Themes and Meanings

(Critical Guide to British Fiction)

The primary purpose of this novel is to reveal, within the larger picture of modern life, the small portraits of several of life’s rejects. The reader is told that Mr. Bird was a collector of people, and that is what he has carefully done: collect a group of lost and lonely souls into the world of the boardinghouse, souls who must contend with the larger and less safe world outside. The contrast between the haven inside and the dangerous world outside provides the story’s central tension.

In addition, Trevor has fashioned a carefully wrought satiric metaphor for modern British society by comically depicting the various types in that society within the microcosm of the boarding-house world. The Major, a symbol of lost British rule, blustering and bogus, is fascinated by and terrified of the black world which has reached to the very domain of Number 2 Jubilee Road. Mr. Obd complicates this notion by representing not only failed British rule but also collapsed hopes for the more noble aspirations of the empire, such as education, law, and culture. Modern England is depicted as a doddering old edifice filled with the lost and the incompetent and the criminal. It is interesting to note that it is by spurning his desires that Tome Obd is finally driven into an act of violence which causes the whole edifice to collapse around the rest of the white world in which he has been suffering. The impulse toward empire finally comes full circle to haunt those...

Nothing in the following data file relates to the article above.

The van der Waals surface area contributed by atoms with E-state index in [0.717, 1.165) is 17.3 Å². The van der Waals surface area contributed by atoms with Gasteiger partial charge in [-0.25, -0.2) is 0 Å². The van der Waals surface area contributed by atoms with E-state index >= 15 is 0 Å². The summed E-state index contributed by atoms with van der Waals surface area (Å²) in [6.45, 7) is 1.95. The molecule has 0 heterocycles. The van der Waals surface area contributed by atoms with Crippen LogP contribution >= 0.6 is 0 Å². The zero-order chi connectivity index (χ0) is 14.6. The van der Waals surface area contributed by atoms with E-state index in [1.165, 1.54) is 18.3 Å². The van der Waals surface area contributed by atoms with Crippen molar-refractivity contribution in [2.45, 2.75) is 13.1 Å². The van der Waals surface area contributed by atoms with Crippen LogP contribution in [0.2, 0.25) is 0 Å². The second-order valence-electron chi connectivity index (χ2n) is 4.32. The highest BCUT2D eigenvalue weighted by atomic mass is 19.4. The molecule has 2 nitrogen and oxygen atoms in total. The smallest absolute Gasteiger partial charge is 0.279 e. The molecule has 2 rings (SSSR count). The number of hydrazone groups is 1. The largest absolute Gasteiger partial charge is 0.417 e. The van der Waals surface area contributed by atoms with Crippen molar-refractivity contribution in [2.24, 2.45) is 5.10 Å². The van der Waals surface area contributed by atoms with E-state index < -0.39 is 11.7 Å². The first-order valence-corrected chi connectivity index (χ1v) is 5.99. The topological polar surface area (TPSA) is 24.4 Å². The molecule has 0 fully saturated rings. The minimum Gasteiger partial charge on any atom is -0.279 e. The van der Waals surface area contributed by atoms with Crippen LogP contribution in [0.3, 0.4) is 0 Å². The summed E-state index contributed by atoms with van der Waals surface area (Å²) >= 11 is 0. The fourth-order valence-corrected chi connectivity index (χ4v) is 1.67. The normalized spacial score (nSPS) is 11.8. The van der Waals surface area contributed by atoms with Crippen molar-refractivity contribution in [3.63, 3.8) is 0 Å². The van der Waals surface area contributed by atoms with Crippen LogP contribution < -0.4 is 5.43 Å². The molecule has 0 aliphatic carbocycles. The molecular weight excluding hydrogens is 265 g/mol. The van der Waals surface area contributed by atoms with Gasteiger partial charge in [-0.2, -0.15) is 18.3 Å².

(The entire section is 413 words.)